Rogers uses Whiter Image with prefilled trays and LED technology. The procedures costs $130 an hour and she provides the products. The treatment can be done for 20, 40 or 60 minutes at a time.

“White Image works really well for people who smoke a lot and drink coffee and red wine,” she said. “They can see the results instantly. It works wonders to increase people’s self esteem.”

Tips from Diana to keep your hair healthy

Don’t shampoo too much. You only need to do it once a week. Overwashing strips your hair of natural oils and makes it dry and brittle.

Use conditioner and cold water every day if you want to keep your hair shiny. Conditioners increase manageability and help detangle hair without breaking the strands.

If you have long hair, braid it or pull it into a high ponytail at night so it doesn’t break off on the pillow.

Massage the scalp instead of scrubbing it.

Use color-protective products. If you have colored your hair, use a spray with UV protection or shampoo and conditioner for color-treated hair. UVA and UVB rays damage the hair cuticle and inner structure and make it look frizzy.

Trim ends every four to ten weeks depending on your hair.

Minimize the use of hot styling tools as they can damage the hair over time.

Let your hair air dry. Don’t get out of the shower and start blow-drying it immediately. It dries out the scalp and may damage hair follicles.

A healthy diet helps ––eat foods rich in omega 3 fatty acids, like salmon and flaxseed as well as fresh fruits and vegetables.


Rogers has a permanent special deal for kids, “I charge only the amount that corresponds to their age, from 1 to 16 years old,” she said.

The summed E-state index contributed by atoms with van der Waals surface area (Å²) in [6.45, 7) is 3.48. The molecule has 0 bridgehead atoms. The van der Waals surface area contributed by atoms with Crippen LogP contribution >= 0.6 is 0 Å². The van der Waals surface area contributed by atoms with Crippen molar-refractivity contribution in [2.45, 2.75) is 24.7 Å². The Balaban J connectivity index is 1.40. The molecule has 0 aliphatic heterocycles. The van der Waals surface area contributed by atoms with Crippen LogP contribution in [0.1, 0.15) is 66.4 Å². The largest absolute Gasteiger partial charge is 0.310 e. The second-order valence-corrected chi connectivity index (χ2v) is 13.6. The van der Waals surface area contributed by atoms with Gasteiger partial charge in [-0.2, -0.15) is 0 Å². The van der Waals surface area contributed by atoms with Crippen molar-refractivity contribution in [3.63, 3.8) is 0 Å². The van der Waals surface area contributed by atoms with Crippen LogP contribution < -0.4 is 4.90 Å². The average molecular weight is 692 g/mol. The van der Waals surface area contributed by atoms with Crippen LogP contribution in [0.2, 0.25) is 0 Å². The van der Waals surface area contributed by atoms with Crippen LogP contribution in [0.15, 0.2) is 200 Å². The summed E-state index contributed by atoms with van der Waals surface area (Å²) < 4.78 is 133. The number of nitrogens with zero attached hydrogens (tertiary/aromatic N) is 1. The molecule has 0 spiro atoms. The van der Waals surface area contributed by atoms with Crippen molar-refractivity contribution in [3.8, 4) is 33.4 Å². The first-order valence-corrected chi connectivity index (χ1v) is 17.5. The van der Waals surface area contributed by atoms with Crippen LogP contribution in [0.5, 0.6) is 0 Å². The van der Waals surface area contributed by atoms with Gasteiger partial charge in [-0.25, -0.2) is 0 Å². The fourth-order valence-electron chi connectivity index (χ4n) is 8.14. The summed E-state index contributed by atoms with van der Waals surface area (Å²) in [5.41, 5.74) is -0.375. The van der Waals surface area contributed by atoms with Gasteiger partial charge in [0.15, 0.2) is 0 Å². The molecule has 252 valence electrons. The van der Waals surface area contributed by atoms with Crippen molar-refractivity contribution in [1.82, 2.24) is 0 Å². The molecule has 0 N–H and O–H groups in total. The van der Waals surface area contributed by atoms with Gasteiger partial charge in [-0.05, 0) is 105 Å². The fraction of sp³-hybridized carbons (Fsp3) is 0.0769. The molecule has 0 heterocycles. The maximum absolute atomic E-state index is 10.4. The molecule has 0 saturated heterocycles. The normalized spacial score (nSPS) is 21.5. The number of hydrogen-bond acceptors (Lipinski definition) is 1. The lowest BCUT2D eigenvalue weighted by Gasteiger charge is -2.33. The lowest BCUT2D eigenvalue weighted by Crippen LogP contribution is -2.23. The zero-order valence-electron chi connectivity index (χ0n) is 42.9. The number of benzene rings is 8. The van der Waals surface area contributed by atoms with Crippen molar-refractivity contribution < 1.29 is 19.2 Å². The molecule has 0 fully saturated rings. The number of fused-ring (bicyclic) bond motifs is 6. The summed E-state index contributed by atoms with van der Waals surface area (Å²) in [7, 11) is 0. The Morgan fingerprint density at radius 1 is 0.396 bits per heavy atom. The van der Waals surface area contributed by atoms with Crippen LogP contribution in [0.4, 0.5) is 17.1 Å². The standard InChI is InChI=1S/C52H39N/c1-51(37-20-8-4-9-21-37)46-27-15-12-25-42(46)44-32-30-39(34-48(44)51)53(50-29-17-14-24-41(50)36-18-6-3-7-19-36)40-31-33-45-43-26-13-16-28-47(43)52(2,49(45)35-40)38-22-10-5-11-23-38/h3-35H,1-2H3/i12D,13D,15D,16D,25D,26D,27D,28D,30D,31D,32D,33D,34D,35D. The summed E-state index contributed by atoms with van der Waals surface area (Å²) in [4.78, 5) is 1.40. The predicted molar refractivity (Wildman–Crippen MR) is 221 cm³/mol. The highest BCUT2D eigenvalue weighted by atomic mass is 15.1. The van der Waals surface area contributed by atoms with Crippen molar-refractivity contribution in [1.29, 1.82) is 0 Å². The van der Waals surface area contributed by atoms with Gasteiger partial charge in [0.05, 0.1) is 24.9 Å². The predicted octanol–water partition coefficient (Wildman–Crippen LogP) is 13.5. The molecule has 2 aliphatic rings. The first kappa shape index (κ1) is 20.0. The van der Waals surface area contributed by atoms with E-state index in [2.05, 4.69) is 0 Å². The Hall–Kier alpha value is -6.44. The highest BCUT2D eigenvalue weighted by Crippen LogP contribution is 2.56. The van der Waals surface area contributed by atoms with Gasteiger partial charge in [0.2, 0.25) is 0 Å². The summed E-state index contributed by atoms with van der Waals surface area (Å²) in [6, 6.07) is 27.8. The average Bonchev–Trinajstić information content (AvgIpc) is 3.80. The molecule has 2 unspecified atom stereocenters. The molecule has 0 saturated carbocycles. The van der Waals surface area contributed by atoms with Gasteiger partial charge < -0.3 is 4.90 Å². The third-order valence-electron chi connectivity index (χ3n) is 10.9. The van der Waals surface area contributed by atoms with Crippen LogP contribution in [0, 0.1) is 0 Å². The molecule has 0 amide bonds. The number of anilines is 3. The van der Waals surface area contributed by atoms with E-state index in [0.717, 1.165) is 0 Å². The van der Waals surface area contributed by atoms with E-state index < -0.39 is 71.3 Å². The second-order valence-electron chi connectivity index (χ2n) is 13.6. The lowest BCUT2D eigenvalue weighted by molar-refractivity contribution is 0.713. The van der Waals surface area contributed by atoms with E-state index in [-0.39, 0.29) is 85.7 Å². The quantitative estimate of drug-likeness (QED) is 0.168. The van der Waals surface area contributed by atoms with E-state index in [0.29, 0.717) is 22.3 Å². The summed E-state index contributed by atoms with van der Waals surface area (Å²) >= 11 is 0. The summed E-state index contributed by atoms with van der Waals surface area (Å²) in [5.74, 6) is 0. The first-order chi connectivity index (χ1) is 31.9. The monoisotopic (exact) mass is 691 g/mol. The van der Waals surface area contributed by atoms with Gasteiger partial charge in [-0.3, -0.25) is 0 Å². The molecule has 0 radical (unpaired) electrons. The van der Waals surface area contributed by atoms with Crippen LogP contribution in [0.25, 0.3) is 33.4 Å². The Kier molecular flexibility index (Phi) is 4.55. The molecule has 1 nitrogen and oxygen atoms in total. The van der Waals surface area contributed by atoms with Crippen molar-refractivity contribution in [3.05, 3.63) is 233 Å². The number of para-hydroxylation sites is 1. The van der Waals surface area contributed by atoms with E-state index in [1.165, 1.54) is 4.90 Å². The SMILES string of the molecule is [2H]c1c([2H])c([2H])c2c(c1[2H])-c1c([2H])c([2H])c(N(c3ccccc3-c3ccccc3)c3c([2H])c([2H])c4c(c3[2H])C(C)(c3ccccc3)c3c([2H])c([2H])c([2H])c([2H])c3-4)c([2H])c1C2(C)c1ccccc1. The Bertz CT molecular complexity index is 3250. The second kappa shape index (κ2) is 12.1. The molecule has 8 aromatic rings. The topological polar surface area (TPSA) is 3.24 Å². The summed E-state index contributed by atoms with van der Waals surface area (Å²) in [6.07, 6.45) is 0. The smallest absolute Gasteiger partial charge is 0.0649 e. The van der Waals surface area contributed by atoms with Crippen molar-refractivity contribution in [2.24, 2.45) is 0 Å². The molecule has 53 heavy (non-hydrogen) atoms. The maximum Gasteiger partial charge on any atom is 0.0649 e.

Currently “hair” is offering another special: book an appointment and get another service for half the price, either for yourself or a friend. (Expiration: September 30th.)

“hair” is located at 208 Paseo del Pueblo Sur Suite 503 (Central Station)

Phone: (575) 613-2999. By appointment only.


About dovalpage

Teresa Dovalpage was born in Havana and now lives in Taos, New Mexico. She has a Ph.D. in Spanish literature and teaches at UNM Taos. She also freelances for Taos News, Profile, Hispanic Executive and other publications. A bilingual author, she has published eight novels, six in Spanish and two in English, two collections of short stories in Spanish and one in English. Her English-language novels are A Girl like Che Guevara (Soho Press, 2004) and Habanera, a Portrait of a Cuban Family (Floricanto Press, 2010). Her collection of short stories The Astral Plane, Stories of Cuba, the Southwest and Beyond was published by the University of New Orleans Press in 2012. In her native Spanish she has authored the novels Muerte de un murciano en La Habana (Death of a Murcian in Havana, Anagrama, 2006, a runner-up for the Herralde Award in Spain), El difunto Fidel (The late Fidel, Renacimiento, 2011, that won the Rincon de la Victoria Award in Spain in 2009), Posesas de La Habana (Haunted Ladies of Havana, PurePlay Press, 2004), La Regenta en La Habana (Edebe Group, Spain, 2012,) Orfeo en el Caribe(Atmósfera Literaria, Spain, 2013) and El retorno de la expatriada (The expat’s return, Egales, Spain, 2014). Her short novel Las Muertas de la West Mesa (The West Mesa Murders, based on a real event) is currently being published in serialized format by Taos News.